The Battle of Fraustadt was fought on February 2, 1706 (O.S.) / February 3, 1706 (Swedish calendar) / February 13, 1706 (N.S.) between Sweden and Saxony-Poland and their Russian allies near Fraustadt (present-day Wschowa) in Poland. During the Battle of Fraustadt on February 3, August II was only 120 kilometers away with a cavalry force about 8000 men strong. This was one of the main reasons Swedish General Rehnskiöld hurried to engage Schulenburg. The battle is an example of successfully executed pincer movement and was one of Sweden's greatest victories in the Great Northern War.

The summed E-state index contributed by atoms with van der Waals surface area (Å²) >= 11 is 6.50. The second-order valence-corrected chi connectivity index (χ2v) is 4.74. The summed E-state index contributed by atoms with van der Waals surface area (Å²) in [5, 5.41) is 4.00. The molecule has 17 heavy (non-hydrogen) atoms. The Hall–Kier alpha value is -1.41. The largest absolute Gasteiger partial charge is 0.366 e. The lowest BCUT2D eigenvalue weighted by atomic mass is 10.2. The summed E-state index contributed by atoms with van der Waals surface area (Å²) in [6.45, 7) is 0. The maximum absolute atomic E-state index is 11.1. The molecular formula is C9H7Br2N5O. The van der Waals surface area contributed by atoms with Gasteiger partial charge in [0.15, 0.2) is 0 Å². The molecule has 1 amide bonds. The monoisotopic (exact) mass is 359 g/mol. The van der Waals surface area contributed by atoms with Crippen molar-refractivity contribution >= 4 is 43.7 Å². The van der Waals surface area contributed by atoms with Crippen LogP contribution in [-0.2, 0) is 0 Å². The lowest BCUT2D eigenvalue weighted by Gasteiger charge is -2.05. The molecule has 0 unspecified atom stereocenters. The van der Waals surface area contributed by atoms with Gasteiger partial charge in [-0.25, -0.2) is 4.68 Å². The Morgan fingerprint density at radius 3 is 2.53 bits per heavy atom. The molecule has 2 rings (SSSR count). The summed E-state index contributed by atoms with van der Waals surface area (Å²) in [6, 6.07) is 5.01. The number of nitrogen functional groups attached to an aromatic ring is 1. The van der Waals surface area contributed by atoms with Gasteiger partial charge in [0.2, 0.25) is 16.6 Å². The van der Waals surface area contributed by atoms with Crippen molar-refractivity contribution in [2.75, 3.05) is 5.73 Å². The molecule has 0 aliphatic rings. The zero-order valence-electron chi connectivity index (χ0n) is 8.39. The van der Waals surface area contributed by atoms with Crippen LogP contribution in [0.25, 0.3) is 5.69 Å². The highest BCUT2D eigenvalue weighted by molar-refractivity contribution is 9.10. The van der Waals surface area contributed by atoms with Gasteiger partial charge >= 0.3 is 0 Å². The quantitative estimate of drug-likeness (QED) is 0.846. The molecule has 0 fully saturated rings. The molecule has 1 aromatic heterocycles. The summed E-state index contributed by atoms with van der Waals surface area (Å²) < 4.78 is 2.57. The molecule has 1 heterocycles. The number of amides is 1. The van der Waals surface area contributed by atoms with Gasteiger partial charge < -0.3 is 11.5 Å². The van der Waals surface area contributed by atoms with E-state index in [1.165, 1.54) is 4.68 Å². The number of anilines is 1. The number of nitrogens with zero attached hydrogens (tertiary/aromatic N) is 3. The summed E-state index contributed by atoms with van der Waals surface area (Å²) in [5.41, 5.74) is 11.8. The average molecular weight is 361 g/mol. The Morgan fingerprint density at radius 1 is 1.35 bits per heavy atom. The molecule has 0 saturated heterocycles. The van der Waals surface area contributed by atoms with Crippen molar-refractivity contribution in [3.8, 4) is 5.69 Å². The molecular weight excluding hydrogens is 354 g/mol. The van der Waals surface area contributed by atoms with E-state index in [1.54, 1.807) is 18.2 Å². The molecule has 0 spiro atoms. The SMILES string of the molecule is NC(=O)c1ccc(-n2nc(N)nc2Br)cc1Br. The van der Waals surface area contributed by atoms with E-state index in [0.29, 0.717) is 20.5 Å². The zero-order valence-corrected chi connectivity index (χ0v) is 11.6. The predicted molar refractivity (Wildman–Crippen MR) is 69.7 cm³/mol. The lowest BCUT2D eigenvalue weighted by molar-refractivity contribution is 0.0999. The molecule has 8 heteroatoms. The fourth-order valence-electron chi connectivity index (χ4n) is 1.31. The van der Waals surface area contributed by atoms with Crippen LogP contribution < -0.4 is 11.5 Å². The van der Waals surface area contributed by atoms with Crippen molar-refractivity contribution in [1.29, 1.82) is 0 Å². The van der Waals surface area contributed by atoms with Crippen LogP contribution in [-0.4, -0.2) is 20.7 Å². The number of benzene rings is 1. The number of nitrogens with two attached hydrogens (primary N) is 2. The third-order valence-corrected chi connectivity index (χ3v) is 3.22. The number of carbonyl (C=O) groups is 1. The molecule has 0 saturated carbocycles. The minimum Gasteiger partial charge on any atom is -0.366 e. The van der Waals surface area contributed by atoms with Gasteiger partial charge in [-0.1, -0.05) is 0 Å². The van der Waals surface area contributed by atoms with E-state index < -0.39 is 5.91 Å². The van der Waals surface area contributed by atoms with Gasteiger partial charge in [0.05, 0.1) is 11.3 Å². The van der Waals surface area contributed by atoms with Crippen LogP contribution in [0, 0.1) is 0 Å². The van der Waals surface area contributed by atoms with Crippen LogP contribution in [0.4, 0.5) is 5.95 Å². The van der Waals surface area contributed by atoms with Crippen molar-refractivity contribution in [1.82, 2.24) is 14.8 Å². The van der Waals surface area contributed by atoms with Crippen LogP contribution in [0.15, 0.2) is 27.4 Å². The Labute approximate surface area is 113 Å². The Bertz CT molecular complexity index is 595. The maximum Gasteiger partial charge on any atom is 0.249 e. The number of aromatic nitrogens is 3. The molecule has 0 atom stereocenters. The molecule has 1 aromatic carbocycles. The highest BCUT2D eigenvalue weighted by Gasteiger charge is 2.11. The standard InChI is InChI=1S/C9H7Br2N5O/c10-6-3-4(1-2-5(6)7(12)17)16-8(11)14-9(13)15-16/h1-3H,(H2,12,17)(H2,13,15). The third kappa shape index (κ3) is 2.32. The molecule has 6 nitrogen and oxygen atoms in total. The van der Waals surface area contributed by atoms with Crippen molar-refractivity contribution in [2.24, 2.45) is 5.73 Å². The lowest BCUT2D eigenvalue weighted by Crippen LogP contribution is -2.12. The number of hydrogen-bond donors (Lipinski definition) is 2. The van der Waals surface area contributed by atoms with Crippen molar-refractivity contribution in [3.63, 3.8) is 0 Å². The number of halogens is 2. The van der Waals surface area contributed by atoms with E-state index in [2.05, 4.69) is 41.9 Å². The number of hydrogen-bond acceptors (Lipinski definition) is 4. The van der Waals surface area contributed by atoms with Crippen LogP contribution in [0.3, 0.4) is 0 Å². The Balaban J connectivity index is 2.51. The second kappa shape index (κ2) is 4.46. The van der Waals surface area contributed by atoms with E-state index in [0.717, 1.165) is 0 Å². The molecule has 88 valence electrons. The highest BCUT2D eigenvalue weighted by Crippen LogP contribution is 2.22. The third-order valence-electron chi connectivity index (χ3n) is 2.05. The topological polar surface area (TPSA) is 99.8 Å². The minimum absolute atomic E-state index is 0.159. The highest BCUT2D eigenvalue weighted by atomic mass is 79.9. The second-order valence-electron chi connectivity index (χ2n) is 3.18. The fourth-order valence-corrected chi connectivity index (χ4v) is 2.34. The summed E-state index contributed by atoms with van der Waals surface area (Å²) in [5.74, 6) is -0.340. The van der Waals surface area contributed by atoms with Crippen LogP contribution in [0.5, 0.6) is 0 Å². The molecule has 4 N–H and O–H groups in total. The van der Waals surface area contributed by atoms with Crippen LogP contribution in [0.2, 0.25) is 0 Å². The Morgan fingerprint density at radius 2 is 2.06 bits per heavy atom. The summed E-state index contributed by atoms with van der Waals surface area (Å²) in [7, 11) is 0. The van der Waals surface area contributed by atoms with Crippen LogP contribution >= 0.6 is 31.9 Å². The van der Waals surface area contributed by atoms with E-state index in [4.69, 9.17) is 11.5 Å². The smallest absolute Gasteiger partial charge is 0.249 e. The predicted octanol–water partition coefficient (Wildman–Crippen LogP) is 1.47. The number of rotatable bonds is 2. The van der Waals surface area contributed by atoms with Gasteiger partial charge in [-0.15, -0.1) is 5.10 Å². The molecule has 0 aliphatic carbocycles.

The Swedish success in the battle was due mainly because Rehnskiöld had effectively neutralized the Saxon infantry, who were superior in numbers at the start of the battle, while at the same time the Swedish cavalry under the leadership of Hummerhielm and von Krassow succeeded in performing a pincer movement. Schulenburg also made two grave mistakes: first by being lured into terrain not to his advantage and then underestimating the mobility of the Swedish cavalry, especially on the flanks. It is known from Rehnskiöld's personal journals that he had intended a double envelopment from the beginning. The Battle of Fraustadt is one of the most classic double envelopments in military history. It is probable that Rehnskiöld had studied the Battle of Cannae 216 BC although it is uncertain if he intended to copy it.